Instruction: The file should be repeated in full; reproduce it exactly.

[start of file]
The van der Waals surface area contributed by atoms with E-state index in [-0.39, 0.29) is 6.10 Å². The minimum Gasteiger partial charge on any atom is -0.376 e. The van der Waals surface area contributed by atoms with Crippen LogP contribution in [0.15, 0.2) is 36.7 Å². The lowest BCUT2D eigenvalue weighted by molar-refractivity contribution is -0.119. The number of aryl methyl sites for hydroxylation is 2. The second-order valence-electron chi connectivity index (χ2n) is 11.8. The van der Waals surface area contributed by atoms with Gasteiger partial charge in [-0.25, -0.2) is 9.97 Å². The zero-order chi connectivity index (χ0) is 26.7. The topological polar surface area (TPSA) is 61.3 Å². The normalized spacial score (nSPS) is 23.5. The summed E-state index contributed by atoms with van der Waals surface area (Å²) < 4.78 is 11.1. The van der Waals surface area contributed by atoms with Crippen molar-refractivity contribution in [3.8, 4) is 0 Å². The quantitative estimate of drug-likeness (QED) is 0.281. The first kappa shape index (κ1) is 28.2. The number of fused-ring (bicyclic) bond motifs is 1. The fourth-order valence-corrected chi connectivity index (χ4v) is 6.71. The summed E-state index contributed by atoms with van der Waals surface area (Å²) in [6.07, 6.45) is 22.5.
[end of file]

The van der Waals surface area contributed by atoms with E-state index in [-0.39, 0.29) is 6.10 Å². The minimum Gasteiger partial charge on any atom is -0.376 e. The van der Waals surface area contributed by atoms with Crippen LogP contribution in [0.15, 0.2) is 36.7 Å². The lowest BCUT2D eigenvalue weighted by molar-refractivity contribution is -0.119. The number of aryl methyl sites for hydroxylation is 2. The second-order valence-electron chi connectivity index (χ2n) is 11.8. The van der Waals surface area contributed by atoms with Gasteiger partial charge in [-0.25, -0.2) is 9.97 Å². The zero-order chi connectivity index (χ0) is 26.7. The topological polar surface area (TPSA) is 61.3 Å². The normalized spacial score (nSPS) is 23.5. The summed E-state index contributed by atoms with van der Waals surface area (Å²) < 4.78 is 11.1. The van der Waals surface area contributed by atoms with Crippen molar-refractivity contribution in [3.8, 4) is 0 Å². The quantitative estimate of drug-likeness (QED) is 0.281. The first kappa shape index (κ1) is 28.2. The number of fused-ring (bicyclic) bond motifs is 1. The fourth-order valence-corrected chi connectivity index (χ4v) is 6.71. The summed E-state index contributed by atoms with van der Waals surface area (Å²) in [6.07, 6.45) is 22.5.